Keywords: Alabama, Case management, Emergency medical services, Georgia, Health care systems, Primary care, Public policy, Research, State programs, Well child care

Flood G. 2009. Recommended wellness visits charts for children, adolescents, and women. Washington, DC: National Business Group on Health,

Annotation: These charts advise consumers of tests, screenings, immunizations, and other procedures that should be administered by health care providers during regular wellness visits. The charts cover items to be included at each preventive care visit or oral health visit for children and women, newborn to age seventy-five. The document also includes descriptions of each of the recommended measures and procedures. [Funded by the Maternal and Child Health Bureau]

Contact: National Business Group on Health, 20 F Street, N.W., Suite 200, Washington, DC 20001-6700, Telephone: (202) 558-3000 Fax: (202) 628-9244 E-mail: info@businessgrouphealth.org Web Site: http://www.businessgrouphealth.org Available from the website.

Keywords: Child development, Children, Dental care, Infant development, Infant health services, Preventive health services, Primary care, Screening, Toddlers, Well child care, Women, Young women

Douglass J, Douglass A, Silk H. [2007]. Infant oral health fast facts (3rd ed.). [Farmington, CT: University of Connecticut School of Dental Medicine], 2 pp.

Annotation: This pocket card provides information on oral health topics and is intended to serve as a quick reference tool for health professionals during well child care visits. Topics are presented by developmental age (0-2 months, 4 months, 6-9 months, and 12 months and older) and include diet, fluoride supplementation and fluoride varnish, dental caries risk assessment, oral hygiene, dental screening, and regular dental visits. Tooth eruption charts, information on well water testing, and a list of water companies in Connecticut with optimally fluoridated water are also included.

Contact: University of Connecticut School of Dental Medicine, 263 Farmington Avenue, Farmington, CT 06030, Telephone: (860) 679-2808 Web Site: http://sdm.uchc.edu/index.html Available from the website.

Keywords: Children, Connecticut, Dental care, Dental hygiene, Fluorides, Infants, Oral health, Water, Well child care

Dixon SD, Stein MT. 2006. Encounters with children: Pediatric behavior and development. (4th ed.). St. Louis, MO: Mosby Year-Book, 831 pp.

Annotation: This book is written for primary care practitioners who care for children and their families. It is designed to help providers integrate the monitoring, supporting, and assessing of developmental processes into the usual course of pediatric care. It is a practice manual for anticipatory guidance and a curriculum component for clinicians at several stages of their professional development. It discusses growth stages from newborn to late adolescence, making an alliance with the family, and special situations such as the special care nursery, family problems and hospitalization. It also discusses child advocacy and the use of children's drawings in the office, and includes a bibliography of books for parents and videos for kids.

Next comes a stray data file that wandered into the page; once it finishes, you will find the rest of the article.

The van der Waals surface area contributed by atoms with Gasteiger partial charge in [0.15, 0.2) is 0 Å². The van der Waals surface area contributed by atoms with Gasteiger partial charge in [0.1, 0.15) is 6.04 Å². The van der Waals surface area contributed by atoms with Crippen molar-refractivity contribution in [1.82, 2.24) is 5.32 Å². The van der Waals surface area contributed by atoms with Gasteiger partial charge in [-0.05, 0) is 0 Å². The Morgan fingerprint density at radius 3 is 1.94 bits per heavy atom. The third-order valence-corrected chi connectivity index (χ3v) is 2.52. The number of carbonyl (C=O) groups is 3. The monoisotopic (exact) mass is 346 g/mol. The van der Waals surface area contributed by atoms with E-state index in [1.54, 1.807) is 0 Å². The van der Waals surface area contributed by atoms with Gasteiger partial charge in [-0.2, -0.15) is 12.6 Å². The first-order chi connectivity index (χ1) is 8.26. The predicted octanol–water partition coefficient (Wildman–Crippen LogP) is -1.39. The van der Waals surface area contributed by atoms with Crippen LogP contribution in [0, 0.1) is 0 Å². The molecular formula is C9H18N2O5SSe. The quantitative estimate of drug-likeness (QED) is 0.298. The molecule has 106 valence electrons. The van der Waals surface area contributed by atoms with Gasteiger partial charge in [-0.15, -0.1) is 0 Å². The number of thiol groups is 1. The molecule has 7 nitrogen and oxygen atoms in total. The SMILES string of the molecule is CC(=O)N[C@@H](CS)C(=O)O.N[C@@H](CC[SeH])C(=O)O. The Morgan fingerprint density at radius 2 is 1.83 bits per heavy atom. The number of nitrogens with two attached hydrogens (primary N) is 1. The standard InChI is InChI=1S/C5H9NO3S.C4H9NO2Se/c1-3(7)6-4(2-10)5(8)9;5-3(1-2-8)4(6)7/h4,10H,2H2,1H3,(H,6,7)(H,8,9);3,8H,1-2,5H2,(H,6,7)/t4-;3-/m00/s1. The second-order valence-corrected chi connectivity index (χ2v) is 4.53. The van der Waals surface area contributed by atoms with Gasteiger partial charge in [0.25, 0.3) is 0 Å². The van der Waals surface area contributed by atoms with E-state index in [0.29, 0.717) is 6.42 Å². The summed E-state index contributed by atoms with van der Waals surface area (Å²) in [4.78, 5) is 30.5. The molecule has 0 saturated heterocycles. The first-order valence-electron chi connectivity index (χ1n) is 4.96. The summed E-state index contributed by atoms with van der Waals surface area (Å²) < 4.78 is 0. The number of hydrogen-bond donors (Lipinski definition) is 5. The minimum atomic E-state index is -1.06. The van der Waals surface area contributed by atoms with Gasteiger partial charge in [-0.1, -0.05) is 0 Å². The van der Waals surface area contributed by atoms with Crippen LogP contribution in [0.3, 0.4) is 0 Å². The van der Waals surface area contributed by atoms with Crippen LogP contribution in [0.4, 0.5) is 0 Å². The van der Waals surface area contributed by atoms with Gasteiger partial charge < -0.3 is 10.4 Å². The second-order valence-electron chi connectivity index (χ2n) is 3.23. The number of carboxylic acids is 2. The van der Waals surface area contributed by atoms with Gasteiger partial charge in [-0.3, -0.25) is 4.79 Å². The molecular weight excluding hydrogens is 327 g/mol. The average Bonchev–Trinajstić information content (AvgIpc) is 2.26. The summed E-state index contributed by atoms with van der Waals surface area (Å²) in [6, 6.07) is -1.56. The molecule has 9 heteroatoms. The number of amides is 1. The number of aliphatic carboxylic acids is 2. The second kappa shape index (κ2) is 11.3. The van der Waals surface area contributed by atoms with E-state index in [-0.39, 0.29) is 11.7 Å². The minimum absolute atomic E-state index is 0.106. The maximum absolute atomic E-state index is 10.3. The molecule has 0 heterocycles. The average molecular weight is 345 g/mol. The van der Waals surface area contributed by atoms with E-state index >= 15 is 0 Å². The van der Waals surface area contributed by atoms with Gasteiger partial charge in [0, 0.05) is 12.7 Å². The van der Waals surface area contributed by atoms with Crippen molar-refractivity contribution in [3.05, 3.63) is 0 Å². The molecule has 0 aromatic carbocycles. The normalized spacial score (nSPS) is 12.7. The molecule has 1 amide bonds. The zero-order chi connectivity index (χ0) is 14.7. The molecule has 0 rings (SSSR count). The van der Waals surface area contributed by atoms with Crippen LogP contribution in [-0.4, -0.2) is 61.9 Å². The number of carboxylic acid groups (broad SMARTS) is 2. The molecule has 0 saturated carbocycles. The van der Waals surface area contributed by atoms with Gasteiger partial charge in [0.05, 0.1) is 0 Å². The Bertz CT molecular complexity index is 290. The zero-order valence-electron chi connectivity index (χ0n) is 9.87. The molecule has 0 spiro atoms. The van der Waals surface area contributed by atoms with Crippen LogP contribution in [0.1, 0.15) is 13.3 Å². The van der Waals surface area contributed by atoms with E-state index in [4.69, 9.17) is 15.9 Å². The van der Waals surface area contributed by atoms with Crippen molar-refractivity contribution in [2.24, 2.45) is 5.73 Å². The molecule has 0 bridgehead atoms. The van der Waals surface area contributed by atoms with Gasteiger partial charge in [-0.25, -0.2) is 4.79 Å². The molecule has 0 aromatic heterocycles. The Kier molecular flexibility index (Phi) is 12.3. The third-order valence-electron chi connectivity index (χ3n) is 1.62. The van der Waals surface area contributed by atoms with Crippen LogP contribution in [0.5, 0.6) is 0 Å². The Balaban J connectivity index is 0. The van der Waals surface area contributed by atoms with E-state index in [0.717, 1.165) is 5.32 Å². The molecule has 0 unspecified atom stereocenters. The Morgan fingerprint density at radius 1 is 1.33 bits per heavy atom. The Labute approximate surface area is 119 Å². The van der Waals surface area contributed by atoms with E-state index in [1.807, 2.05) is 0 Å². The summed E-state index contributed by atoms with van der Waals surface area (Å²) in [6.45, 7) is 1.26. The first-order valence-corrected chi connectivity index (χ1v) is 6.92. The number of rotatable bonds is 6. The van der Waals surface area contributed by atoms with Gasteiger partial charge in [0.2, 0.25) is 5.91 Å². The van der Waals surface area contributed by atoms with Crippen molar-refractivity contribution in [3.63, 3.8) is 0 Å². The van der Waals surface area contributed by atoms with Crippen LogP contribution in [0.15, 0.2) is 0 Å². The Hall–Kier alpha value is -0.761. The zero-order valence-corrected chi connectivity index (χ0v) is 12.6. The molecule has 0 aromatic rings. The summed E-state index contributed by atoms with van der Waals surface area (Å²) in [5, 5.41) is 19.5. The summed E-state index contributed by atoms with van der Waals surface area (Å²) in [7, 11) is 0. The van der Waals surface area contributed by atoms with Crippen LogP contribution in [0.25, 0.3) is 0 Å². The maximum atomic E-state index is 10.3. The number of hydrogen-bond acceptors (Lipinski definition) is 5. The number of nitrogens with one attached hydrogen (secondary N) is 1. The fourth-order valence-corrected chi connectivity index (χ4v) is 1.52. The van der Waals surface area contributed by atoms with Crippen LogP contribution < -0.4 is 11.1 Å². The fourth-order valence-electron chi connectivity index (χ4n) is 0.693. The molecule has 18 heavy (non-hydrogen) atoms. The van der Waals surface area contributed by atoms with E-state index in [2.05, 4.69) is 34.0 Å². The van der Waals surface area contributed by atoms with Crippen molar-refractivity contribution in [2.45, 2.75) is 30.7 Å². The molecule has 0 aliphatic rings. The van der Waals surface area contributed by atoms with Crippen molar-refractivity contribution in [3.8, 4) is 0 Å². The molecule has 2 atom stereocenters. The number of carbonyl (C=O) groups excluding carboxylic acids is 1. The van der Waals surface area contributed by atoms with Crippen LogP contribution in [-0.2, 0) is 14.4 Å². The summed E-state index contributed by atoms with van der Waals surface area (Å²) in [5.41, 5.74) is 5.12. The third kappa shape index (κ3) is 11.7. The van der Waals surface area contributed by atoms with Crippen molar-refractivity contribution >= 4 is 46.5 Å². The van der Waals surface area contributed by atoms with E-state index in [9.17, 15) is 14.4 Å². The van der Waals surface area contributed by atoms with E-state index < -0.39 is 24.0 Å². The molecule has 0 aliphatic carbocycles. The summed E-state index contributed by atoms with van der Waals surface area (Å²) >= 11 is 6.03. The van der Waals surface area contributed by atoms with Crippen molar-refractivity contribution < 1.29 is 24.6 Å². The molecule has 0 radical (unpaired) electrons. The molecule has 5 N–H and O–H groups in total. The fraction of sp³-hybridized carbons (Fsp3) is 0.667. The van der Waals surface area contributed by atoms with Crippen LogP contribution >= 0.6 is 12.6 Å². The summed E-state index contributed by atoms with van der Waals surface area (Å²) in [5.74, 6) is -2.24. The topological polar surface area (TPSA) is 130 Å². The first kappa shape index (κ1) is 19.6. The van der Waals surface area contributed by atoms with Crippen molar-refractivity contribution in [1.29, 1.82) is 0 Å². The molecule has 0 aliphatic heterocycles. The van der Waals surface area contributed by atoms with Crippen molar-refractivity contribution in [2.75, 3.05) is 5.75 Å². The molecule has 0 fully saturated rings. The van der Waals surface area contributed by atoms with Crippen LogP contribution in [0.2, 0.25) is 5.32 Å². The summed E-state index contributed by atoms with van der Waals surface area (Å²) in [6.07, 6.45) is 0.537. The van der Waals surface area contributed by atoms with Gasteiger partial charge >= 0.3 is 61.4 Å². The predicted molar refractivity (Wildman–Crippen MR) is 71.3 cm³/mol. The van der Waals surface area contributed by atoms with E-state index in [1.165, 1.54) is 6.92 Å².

Keywords: Assessment, Child behavior, Child development, Health supervision, Well child care

American Academy of Pediatrics, Medical Home Initiatives for Children with Special Needs Project Advisory Committee. 2006. Identifying infants and young children with developmental disorders in the medical home: An algorithm for developmental surveillance and screening. Pediatrics. 118(1): 405-420. July 2006, (Policy statement)

Annotation: This policy statement provides an algorithm, or a decision tree, as a strategy to support health care professionals in developing a pattern and practice for addressing developmental concerns in children from birth through 3 years of age. It discusses using developmental surveillance at every preventive visit, use of a screening tool at 9-, 18-, and 24- or 30-month visits and for those whose surveillance yields concerns about delayed or disordered development. Further topics include (1) when to provide further developmental and medical evaluation, diagnosis, and treatment, including early developmental intervention; and (2) identifying children diagnosed with developmental disorders as children with special health care needs, and (3) initiating chronic-condition management. The statement includes a figure illustrating the algorithm, an extensive table outlining developmental screening tools, and an additional table providing codes for developmental screening. Recommendations are outlined for the medical home, for policy and advocacy, and for research and development. References conclude the statement.